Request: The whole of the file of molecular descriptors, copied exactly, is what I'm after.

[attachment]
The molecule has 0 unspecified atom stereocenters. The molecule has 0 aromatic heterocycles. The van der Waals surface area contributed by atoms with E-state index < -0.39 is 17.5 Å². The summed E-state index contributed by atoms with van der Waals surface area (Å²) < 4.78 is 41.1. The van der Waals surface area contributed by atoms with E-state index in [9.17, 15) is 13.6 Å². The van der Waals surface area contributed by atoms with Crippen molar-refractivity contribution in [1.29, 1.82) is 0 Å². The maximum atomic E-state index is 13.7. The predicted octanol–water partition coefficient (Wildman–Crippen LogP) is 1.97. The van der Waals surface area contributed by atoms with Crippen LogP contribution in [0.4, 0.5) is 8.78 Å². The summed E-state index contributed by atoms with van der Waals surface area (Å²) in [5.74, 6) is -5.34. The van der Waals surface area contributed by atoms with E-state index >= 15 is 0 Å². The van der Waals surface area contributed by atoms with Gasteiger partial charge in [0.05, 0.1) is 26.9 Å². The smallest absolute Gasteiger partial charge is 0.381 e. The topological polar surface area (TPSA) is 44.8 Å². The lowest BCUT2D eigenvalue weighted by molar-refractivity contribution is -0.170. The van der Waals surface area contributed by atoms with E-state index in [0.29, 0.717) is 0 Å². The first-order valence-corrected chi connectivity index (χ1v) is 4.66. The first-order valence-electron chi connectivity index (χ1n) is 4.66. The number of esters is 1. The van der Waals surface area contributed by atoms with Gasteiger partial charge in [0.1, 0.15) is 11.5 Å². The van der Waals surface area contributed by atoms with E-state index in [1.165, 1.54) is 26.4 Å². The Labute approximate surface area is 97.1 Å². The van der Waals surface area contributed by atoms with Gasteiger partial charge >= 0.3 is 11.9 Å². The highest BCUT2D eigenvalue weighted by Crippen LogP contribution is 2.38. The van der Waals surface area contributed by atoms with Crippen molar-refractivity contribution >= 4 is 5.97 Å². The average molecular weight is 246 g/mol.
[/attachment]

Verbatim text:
The molecule has 0 unspecified atom stereocenters. The molecule has 0 aromatic heterocycles. The van der Waals surface area contributed by atoms with E-state index < -0.39 is 17.5 Å². The summed E-state index contributed by atoms with van der Waals surface area (Å²) < 4.78 is 41.1. The van der Waals surface area contributed by atoms with E-state index in [9.17, 15) is 13.6 Å². The van der Waals surface area contributed by atoms with Crippen molar-refractivity contribution in [1.29, 1.82) is 0 Å². The maximum atomic E-state index is 13.7. The predicted octanol–water partition coefficient (Wildman–Crippen LogP) is 1.97. The van der Waals surface area contributed by atoms with Crippen LogP contribution in [0.4, 0.5) is 8.78 Å². The summed E-state index contributed by atoms with van der Waals surface area (Å²) in [5.74, 6) is -5.34. The van der Waals surface area contributed by atoms with E-state index >= 15 is 0 Å². The van der Waals surface area contributed by atoms with Gasteiger partial charge in [0.05, 0.1) is 26.9 Å². The smallest absolute Gasteiger partial charge is 0.381 e. The topological polar surface area (TPSA) is 44.8 Å². The lowest BCUT2D eigenvalue weighted by molar-refractivity contribution is -0.170. The van der Waals surface area contributed by atoms with E-state index in [0.29, 0.717) is 0 Å². The first-order valence-corrected chi connectivity index (χ1v) is 4.66. The first-order valence-electron chi connectivity index (χ1n) is 4.66. The number of esters is 1. The van der Waals surface area contributed by atoms with Gasteiger partial charge in [0.1, 0.15) is 11.5 Å². The van der Waals surface area contributed by atoms with E-state index in [1.165, 1.54) is 26.4 Å². The Labute approximate surface area is 97.1 Å². The van der Waals surface area contributed by atoms with Gasteiger partial charge >= 0.3 is 11.9 Å². The highest BCUT2D eigenvalue weighted by Crippen LogP contribution is 2.38. The van der Waals surface area contributed by atoms with Crippen molar-refractivity contribution >= 4 is 5.97 Å². The average molecular weight is 246 g/mol.